Acca of Hexham

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Saint Acca of Hexham
The Nave and Tower of Hexham Abbey from the northwest - geograph.org.uk - 749740.jpg
Hexham Abbey
Abbot & Bishop
Bornc. 660
Died740 or 742
Venerated inRoman Catholicism; Anglicanism; Eastern Orthodoxy
Major shrineHexham Abbey, Northumberland (part of his cross survives)
Feast20 October

Acca of Hexham (c. 660 – 740/742) was a Northumbrian saint and Bishop of Hexham from 709 until 732.

Life[edit]

Remnant of cross that stood at Acca's grave, Hexham Abbey

Born in Northumbria, Acca first served in the household of Bosa, the future Bishop of York, but later attached himself to Wilfrid, possibly as early as 678, and accompanied him on his travels. Later he told his friend Bede of their stay at Utrecht with the saintly Archbishop Willibrord, Wilfrid's old pupil who was carrying on his work of converting continental heathens. On the return from their second journey to Rome in 692, Wilfrid was reinstated at Hexham and made Acca abbot of St Andrew's monastery there. During Wilfrid's later years, Acca was the older man's loyal companion, eventually succeeding him in 709 as abbot and bishop.[1]

Acca tackled his duties with much energy, in ruling the diocese and in conducting the services of the church. He also carried on the work of church building and decorating started by Wilfrid. Acca was both an accomplished musician and a learned theologian. Bede describes Acca as "...a most experienced cantor, most learned in sacred writings, ...and thoroughly familiar with the rules of ecclesiastical custom."[2]

Acca once brought to the North a famous cantor named Maban, who had learned in Kent the Roman traditions of psalmody handed down from Gregory the Great through Saint Augustine.[3]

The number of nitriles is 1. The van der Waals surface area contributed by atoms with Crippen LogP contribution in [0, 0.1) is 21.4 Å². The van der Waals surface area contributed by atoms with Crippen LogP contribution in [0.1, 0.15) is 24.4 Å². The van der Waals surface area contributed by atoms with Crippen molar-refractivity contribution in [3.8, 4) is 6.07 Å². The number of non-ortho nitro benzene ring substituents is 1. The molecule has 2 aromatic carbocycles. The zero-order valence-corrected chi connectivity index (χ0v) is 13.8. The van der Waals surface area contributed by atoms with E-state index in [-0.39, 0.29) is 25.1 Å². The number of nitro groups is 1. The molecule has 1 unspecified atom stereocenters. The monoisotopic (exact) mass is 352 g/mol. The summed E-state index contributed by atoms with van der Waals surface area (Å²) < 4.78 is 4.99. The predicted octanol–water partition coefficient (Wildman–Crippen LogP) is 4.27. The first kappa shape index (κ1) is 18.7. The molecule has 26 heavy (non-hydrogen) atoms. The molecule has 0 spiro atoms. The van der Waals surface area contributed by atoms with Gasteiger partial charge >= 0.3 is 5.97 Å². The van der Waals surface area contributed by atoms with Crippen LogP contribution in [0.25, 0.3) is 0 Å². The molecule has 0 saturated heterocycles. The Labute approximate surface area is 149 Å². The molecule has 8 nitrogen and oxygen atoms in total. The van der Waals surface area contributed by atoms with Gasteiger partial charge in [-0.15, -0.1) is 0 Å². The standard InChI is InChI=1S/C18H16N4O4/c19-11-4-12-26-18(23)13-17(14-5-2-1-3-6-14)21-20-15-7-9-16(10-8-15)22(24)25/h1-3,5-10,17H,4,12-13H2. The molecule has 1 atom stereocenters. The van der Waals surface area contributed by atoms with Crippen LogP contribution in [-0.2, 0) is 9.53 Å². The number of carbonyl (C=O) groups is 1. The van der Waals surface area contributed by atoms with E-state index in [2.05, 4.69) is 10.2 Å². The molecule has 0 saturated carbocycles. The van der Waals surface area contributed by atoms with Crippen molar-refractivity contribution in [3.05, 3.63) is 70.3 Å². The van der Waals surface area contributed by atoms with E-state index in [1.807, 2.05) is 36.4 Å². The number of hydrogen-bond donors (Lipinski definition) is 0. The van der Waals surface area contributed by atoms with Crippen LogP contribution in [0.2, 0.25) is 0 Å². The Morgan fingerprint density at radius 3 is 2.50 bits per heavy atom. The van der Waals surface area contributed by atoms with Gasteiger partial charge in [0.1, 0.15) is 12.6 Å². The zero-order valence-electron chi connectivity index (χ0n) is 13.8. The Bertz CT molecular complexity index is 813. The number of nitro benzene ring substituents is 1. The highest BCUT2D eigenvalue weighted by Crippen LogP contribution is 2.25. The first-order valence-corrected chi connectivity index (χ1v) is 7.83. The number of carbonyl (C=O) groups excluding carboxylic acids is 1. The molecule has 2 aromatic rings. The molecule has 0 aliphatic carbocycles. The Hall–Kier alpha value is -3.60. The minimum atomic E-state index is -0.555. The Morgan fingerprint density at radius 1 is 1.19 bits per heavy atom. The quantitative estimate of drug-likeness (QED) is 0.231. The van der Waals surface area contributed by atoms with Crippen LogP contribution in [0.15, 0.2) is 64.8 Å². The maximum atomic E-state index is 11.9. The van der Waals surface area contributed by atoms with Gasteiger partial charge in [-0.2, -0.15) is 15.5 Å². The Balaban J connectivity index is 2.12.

Acca was also famous for his theological learning; his theological library was praised by Bede. He was known also for his encouragement of students by every means in his power. It was Acca who persuaded Stephen of Ripon (Eddius) to take on the Life of St. Wilfrid, and he lent many materials for the Historia ecclesiastica gentis Anglorum to Bede, who dedicated several of his most important works, especially those dealing with Holy Scripture, to him.[3]

For reasons now unknown Acca either withdrew, or was driven from, his diocese in 732. Hexham tradition says he became bishop of Whithorn in Galloway, Scotland,[4] while others claim he founded a see on the site of St. Andrews, bringing with him relics collected on his Roman tour, including those of St. Andrew.[5] Yet a third account states that having fallen out with the Northumbrian king, Acca went to live in exile in Ireland on a remote coast before returning to Hexham. St. Andrew's Church in Aycliffe is said to have been once dedicated to Acca.[6]

Acca was buried at Hexham near the east wall of the abbey. Two finely carved crosses, fragments of one of which still remain, were erected at the head and foot of his grave.[4] He was revered as a saint immediately after his death. His body was translated at least three times: in the early 11th century, by Alfred of Westow, sacrist of Durham;[4] in 1154, at the restoration of the church, when the relics of all the Hexham saints were put together in a single shrine; and again in 1240. His feast day is 20 October. The translation of his relics is commemorated on 19 February.

The only surviving writing of Acca's is a letter addressed to Bede and printed in his works (see also Raine below).

Citations[edit]

  1. ^ Walsh, Michael J,. A New Dictionary of Saints, Liturgical Press, 2007, ISBN 9780814631867, p. 6
  2. ^ Ó Carragáin, Éamonn. Ritual and the Rood, University of Toronto Press, 2005, ISBN 9780802090089, p. 265
  3. ^ a b Thurston, Herbert. "St. Acca." The Catholic Encyclopedia. Vol. 1. New York: Robert Appleton Company, 1907. 12 May 2013
  4. ^ a b c Oxford Dictionary of Saints
  5. ^ "St. Andrew's Day", Scotland, November 2010
  6. ^ "Aycliffe Village-old church", Domesday Reloaded, BBC

References[edit]

  • Raine, J., Priory of Hexham (Surtees Society, London 1864), containing the text of Acca's letter to Bede and other relevant material on his life
  • Stanton, Richard, A Menology of England and Wales (London, 1892), 507
  • Simeon of Durham, and Ælred's On the Saints of Hexham, both in the Rolls Series
  • Eddius, Life of Wilfrid (ed Raine, J.,Historians of the Church of York, London 1879–94; ed Levison, W., in Mon. Germ. Hist., Scriptores Rerum Merovingicarum, vol. 6 (1913); or ed B. Colgrave, Cambridge 1927)
  • Bede, Ecclesiastical History of the English People (many editions)
  • Hunter Blair, P., The World of Bede (1970)
  • Kirby, D. P. (ed), St Wilfrid at Hexham (1974)

External links[edit]

Christian titles
Preceded by
Wilfrid
Bishop of Hexham
709–732
Succeeded by
Frithubeorht